Up to this time, deaconesses had lived and worked in communities, but Gilmore saw the need for them to be part of the parish system. She also thought that deaconesses should be trained, not only in nursing and domestic work, but in theology. 

She bought a house in Clapham Common, later to be named Gilmore House in her memory, which remained as a theological college training women for ministry until 1970. In her 19 years of service as head deacon in Rochester diocese she trained head deaconesses for at least seven other dioceses.

To read of the ministry of Isabella Gilmore is to be reminded of God's heart for the poor. On one occasion, when a probationer recoiled as Isabella was dressing the infected wounds of a teenage girl, she responded to her, 'Jenny is Christ.'

Gilmore is one of so many women whose stories are hidden, unknown. Had you heard of her before? Do you know of others who have had such an influence on the church today, yet who are virtually unknown?

Read more here

Wednesday, 9 April 2008

Women bishops in Wales - not yet

Last week The Church in Wales narrowly failed to vote in favour of women bishops.
You can read more in Ruth Gledhills's report here.

The vote got well over the required two-third’s majority in both the House of Laity (52 in favour, 19 against, 1 abstention) and the House of Bishops (5 in favour, none against, no abstentions). It was only in the House of Clergy that the vote failed, by a very small margin – (27 in favour, 18 against, 1 abstention).

Interestingly, some argued that the reason the vote went the way it did was because there was insufficient provision for those who disagree with women bishops. But Archbishop Barry Morgan and the six diocesan bishops had agreed to resist all attempts to include arrangements which would have discriminated against bishops who are women.

The Archbishop argued that “to appoint a bishop with jurisdiction for those opposed to the ordination of women... would be to sanction schism and for these theological reasons the bishops, as guardians of unity, could not give their support for such a measure.”

This may have implications for the process in the Church of England: how far do those in favour of women bishops make safeguards for those against this move, and how far is this actually legislating for an unworkable compromise, which would make it very difficult for those women who become bishops to exercise their ministry?

Tuesday, 8 April 2008

Domestic abuse

Domestic violence - how do we break through the 'wall of silence'?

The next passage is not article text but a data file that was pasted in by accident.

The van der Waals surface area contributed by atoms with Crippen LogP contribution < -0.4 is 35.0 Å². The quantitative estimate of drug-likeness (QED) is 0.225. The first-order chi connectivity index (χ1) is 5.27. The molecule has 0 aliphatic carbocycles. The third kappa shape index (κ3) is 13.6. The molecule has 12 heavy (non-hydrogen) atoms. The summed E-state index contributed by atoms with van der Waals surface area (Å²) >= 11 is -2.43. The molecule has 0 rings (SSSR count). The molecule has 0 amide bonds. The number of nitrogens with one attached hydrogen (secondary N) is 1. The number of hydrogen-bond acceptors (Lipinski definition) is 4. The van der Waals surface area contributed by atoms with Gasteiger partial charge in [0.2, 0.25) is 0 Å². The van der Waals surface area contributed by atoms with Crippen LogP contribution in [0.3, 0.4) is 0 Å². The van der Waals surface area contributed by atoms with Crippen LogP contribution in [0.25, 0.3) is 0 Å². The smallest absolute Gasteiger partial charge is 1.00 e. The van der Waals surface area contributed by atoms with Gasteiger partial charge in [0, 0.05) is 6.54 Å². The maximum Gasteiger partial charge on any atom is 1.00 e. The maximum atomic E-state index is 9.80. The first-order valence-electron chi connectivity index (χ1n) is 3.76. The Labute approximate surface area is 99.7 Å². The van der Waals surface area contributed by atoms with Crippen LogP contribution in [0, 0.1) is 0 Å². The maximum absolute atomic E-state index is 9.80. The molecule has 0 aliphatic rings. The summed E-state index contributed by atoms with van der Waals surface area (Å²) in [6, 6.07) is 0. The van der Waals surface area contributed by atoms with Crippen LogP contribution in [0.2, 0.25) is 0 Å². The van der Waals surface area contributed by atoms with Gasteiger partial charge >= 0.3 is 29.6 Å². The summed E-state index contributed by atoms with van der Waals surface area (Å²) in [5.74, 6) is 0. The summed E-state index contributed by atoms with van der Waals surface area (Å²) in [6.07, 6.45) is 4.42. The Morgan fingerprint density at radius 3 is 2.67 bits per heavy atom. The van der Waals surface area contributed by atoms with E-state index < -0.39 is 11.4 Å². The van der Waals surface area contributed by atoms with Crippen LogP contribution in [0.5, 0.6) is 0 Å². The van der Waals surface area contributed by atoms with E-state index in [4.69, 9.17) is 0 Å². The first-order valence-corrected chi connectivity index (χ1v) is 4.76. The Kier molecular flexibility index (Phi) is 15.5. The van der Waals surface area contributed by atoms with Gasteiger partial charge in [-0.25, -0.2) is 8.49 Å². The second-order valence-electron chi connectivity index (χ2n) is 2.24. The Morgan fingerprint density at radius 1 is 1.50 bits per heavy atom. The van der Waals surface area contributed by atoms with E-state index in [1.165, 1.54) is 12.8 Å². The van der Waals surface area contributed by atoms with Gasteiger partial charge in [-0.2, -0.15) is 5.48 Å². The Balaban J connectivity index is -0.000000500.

I was impressed by a recent account (Church of England Newspaper) of the Rev Eleanor Hancock, who has described her experience of domestic violence. She writes:

'I lived for many years as a victim of domestic violence and abuse. Very much in love with my partner, I made countless excuses for his behaviour and, instead of feeling sorry for myself, I felt sorry for him. ... I escaped from my abusive situation many years ago and was lucky enough to have a good friend to go to. I also had the support of my family.'

She talks about how she was able to work through the hurt and guilt when welcomed by a church fellowship, and 'found the love of God personified'.

After explaining how she found healing and transformation, she writes, 'I believe that the Christian community has a big part to play in supporting families through sharing the love of God in practical ways and in helping to bring about long-term healing and acceptance.'

Some years ago I wrote a booklet called Home is Where the Hurt Is, because I was concerned that many individual Christians and churches were unaware of how common domestic violence was, and how to respond to it.

  • Have you heard sermons or teaching on domestic abuse?
  • Would women find a welcome in your church, and help in dealing with an abusive situation?
  • What can we do to offer God's love to those who have suffered, or are suffering, from abuse?

Thursday, 3 April 2008

Through the Labyrinth

This is perhaps the most significant book I’ve read in the past year, full of research (a third of the book is footnotes) from a variety of disciplines.

It asks important questions, such as:
  • ‘Is there still a glass ceiling?’ (the answer is No, but women have to find their way through the twists and turns of a ‘labyrinth’)
  • ‘Do people resists women’s leadership?’ ‘Do women lead differently from men?’
  • ‘Do organisations compromise women’s leadership?’
The bottom line is that there are few differences in personality between men and women, and these are getting smaller. Women make just as good leaders as men do, yet people still discriminate in a number of ways against women in authority and leadership.

Women may be in a ‘double bind’ because the expectations of women (to be so-called ‘feminine’, attractive, kind and caring) can conflict with expectations of leaders (to be assertive and competent).

Women leaders have to navigate their way between these expectations. While these conclusions relate to women in business and the professions, it is not difficult to see very similar patterns in the Church. (Rosie Ward.)